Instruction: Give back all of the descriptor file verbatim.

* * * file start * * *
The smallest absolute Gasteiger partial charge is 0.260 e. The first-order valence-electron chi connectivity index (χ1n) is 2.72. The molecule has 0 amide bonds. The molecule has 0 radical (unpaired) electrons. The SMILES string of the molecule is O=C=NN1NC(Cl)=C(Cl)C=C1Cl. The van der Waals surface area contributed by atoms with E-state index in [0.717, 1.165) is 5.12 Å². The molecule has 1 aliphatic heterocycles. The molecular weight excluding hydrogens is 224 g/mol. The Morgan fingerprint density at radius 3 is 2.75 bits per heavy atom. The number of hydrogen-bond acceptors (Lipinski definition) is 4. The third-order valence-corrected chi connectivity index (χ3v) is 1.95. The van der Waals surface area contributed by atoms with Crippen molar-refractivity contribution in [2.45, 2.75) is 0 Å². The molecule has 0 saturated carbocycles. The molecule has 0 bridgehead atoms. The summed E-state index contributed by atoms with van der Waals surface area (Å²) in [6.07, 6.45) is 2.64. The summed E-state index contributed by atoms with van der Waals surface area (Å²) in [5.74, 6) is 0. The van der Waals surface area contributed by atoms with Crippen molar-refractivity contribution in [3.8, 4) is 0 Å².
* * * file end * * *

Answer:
The smallest absolute Gasteiger partial charge is 0.260 e. The first-order valence-electron chi connectivity index (χ1n) is 2.72. The molecule has 0 amide bonds. The molecule has 0 radical (unpaired) electrons. The SMILES string of the molecule is O=C=NN1NC(Cl)=C(Cl)C=C1Cl. The van der Waals surface area contributed by atoms with E-state index in [0.717, 1.165) is 5.12 Å². The molecule has 1 aliphatic heterocycles. The molecular weight excluding hydrogens is 224 g/mol. The Morgan fingerprint density at radius 3 is 2.75 bits per heavy atom. The number of hydrogen-bond acceptors (Lipinski definition) is 4. The third-order valence-corrected chi connectivity index (χ3v) is 1.95. The van der Waals surface area contributed by atoms with Crippen molar-refractivity contribution in [2.45, 2.75) is 0 Å². The molecule has 0 saturated carbocycles. The molecule has 0 bridgehead atoms. The summed E-state index contributed by atoms with van der Waals surface area (Å²) in [6.07, 6.45) is 2.64. The summed E-state index contributed by atoms with van der Waals surface area (Å²) in [5.74, 6) is 0. The van der Waals surface area contributed by atoms with Crippen molar-refractivity contribution in [3.8, 4) is 0 Å².